Lawmakers defend libel provision in cyber law
If making malicious, unsubstantiated statements in print or broadcast is punishable by libel, then doing so online must be penalized as well.
Lawmakers on Wednesday came to the defense of the inclusion of libel as among the punishable acts in the recently signed Cybercrime Prevention Act, saying that it serves to protect individuals from those who exceed the bounds of freedom of expression in the Internet.
The new law lists libel as one of the punishable acts.
This provision has had media organizations and a youth sector representative up in arms.
Kabataan Rep. Raymond Palatino said the cybercrime law was supposed to be used by law enforcement agencies against hackers, cybersex operators, and groups involved in credit card fraud and the sending of spam and viruses.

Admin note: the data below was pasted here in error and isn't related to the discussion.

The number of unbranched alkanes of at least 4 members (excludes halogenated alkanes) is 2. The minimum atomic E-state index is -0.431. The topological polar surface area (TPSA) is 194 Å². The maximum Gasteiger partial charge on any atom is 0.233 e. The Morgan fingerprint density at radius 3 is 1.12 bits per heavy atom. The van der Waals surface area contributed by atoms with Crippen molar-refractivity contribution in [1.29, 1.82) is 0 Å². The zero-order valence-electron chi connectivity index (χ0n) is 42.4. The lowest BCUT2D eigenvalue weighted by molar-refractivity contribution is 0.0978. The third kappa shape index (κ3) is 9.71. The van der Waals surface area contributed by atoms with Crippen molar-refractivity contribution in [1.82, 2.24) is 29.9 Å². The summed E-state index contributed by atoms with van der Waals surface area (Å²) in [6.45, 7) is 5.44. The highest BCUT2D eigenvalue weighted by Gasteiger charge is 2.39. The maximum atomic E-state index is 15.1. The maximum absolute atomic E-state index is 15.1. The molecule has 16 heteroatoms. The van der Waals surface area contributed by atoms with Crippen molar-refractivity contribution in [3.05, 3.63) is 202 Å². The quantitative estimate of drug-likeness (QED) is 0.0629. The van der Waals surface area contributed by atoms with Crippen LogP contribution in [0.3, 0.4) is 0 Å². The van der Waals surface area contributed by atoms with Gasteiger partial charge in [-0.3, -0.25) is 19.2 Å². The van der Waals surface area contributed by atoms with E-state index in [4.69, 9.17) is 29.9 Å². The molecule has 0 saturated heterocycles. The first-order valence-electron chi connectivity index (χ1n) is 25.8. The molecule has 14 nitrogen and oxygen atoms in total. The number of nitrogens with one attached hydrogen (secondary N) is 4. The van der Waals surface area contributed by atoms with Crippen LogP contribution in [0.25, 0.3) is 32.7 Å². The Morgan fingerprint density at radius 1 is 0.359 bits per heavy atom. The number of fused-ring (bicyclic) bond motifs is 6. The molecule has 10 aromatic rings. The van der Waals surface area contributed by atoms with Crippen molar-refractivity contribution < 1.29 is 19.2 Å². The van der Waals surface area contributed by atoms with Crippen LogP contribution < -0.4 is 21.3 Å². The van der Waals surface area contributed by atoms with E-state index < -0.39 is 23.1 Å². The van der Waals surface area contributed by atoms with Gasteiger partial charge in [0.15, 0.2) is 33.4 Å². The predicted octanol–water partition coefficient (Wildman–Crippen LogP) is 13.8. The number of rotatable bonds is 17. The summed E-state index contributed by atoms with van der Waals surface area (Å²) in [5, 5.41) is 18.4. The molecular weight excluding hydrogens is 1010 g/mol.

But with libel a cybercrime, politicians can hale to court their online bashers, and say that the “virtual protesters” pose a threat to their life and property.
“Censorship will lead to repression once an activist or reform advocate has been labeled a cybercriminal,” Palatino said.
The National Union of Journalists of the Philippines said the law boosted the country’s libel law that should have been abolished in the first place.
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